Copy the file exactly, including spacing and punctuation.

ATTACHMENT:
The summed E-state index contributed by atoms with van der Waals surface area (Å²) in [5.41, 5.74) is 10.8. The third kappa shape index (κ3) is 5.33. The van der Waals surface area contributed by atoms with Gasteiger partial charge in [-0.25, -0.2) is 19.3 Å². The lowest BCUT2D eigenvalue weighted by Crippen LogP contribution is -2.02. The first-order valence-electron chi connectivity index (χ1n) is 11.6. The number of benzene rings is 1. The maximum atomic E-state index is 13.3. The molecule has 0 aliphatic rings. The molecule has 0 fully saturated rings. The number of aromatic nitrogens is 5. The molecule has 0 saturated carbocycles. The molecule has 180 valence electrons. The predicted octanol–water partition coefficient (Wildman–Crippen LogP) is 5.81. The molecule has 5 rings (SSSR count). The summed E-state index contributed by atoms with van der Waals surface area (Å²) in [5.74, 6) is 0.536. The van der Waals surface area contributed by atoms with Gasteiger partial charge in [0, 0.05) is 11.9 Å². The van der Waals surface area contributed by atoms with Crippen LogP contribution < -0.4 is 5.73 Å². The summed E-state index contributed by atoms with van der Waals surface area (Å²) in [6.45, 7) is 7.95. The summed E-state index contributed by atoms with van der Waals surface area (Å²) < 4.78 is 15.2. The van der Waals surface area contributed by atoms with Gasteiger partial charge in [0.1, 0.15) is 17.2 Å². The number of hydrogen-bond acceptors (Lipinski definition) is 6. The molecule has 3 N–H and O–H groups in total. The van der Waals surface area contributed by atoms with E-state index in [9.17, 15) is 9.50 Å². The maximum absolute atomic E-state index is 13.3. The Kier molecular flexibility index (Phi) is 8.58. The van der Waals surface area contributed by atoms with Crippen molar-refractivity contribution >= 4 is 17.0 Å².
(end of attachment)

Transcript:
The summed E-state index contributed by atoms with van der Waals surface area (Å²) in [5.41, 5.74) is 10.8. The third kappa shape index (κ3) is 5.33. The van der Waals surface area contributed by atoms with Gasteiger partial charge in [-0.25, -0.2) is 19.3 Å². The lowest BCUT2D eigenvalue weighted by Crippen LogP contribution is -2.02. The first-order valence-electron chi connectivity index (χ1n) is 11.6. The number of benzene rings is 1. The maximum atomic E-state index is 13.3. The molecule has 0 aliphatic rings. The molecule has 0 fully saturated rings. The number of aromatic nitrogens is 5. The molecule has 0 saturated carbocycles. The molecule has 180 valence electrons. The predicted octanol–water partition coefficient (Wildman–Crippen LogP) is 5.81. The molecule has 5 rings (SSSR count). The summed E-state index contributed by atoms with van der Waals surface area (Å²) in [5.74, 6) is 0.536. The van der Waals surface area contributed by atoms with Gasteiger partial charge in [0, 0.05) is 11.9 Å². The van der Waals surface area contributed by atoms with Crippen LogP contribution < -0.4 is 5.73 Å². The summed E-state index contributed by atoms with van der Waals surface area (Å²) in [6.45, 7) is 7.95. The summed E-state index contributed by atoms with van der Waals surface area (Å²) < 4.78 is 15.2. The van der Waals surface area contributed by atoms with Gasteiger partial charge in [0.1, 0.15) is 17.2 Å². The number of hydrogen-bond acceptors (Lipinski definition) is 6. The molecule has 3 N–H and O–H groups in total. The van der Waals surface area contributed by atoms with E-state index in [9.17, 15) is 9.50 Å². The maximum absolute atomic E-state index is 13.3. The Kier molecular flexibility index (Phi) is 8.58. The van der Waals surface area contributed by atoms with Crippen molar-refractivity contribution >= 4 is 17.0 Å².